Anaesthesia explained

Published: 02/08/2019

How did it all go?

Occasionally, problems happen during an anaesthetic which may affect you the next time you need an anaesthetic. For example, you may have had an allergic reaction to a drug, or it may have been difficult to place a breathing tube in your airway. Your anaesthetist will tell you about anything significant that has happened. It is important to keep a note of this so you can tell an anaesthetist in the future.

After an anaesthetic  

How you feel afterwards depends mainly on the operation you have had, and on the pain-relief medicine that you need to treat any pain that you have. 

General anaesthetics can cause side effects which are generally short-lived (last a few hours).

You may feel tired or even exhausted for some days after the operation. After major surgery this can last weeks or months. This is very unlikely to be caused by the anaesthetic. Causes of tiredness after surgery include:

  • worry before the operation
  • poor sleep patterns
  • pain
  • blood loss causing anaemia
  • the condition that needed the surgery, and
  • poor eating and drinking.

These will gradually improve as you leave hospital and you are healing. 

Benefits and risks of having an anaesthetic

Anaesthesia has made modern surgery possible. Sophisticated operations can be offered with a high degree of comfort and safety.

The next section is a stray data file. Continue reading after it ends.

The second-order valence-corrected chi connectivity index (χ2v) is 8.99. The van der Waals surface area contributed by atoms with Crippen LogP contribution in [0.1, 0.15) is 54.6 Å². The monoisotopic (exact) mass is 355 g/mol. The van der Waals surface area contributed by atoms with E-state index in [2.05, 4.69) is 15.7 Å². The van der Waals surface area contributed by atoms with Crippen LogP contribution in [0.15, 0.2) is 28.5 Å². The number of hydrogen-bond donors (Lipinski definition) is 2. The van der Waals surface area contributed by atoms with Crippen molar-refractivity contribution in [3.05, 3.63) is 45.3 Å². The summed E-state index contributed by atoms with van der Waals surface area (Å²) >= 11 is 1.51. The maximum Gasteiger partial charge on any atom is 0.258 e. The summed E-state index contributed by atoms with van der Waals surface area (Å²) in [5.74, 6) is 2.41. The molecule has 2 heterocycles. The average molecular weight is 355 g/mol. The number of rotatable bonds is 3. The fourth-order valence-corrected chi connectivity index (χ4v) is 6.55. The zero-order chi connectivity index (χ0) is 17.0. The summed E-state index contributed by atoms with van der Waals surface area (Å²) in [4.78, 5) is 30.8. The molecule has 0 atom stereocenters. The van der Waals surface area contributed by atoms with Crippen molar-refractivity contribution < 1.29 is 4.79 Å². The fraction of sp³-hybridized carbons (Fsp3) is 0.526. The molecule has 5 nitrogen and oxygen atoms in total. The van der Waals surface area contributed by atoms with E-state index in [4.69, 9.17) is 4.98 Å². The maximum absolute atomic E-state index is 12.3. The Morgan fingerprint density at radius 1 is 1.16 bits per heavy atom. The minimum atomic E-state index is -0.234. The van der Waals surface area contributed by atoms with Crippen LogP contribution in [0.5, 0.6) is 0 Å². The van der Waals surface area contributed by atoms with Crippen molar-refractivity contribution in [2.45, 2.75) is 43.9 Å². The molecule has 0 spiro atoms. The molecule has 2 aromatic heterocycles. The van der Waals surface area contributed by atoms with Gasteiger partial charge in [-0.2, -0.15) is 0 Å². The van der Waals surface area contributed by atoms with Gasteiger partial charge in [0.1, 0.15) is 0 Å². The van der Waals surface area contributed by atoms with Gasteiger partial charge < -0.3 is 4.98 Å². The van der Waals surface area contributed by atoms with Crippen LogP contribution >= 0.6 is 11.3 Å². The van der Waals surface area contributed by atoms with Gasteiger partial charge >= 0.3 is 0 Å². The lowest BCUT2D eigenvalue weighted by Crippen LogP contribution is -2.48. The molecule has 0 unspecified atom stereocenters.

However, there are risks associated with having an anaesthetic. These may be weighed up against the likely benefits of the operation. 

Everyone varies in the risks they are willing to take. Your anaesthetist will describe the risk to you, but only you can decide how much the risk affects your plan to have the operation you would like.

Thinking about risk 

The risk to you as an individual depends on:  

  • whether you have any other illness
  • personal factors such as whether you smoke or are overweight, and
  • whether the operation is complicated, long, or done as an emergency.

To understand the risk fully you need to know:

  • how likely it is to happen
  • how serious it could be, and
  • how it can be treated if it happens.

The anaesthetist can also advise you whether there are any anaesthetic techniques that will reduce those risks.

Click here for more information about risk.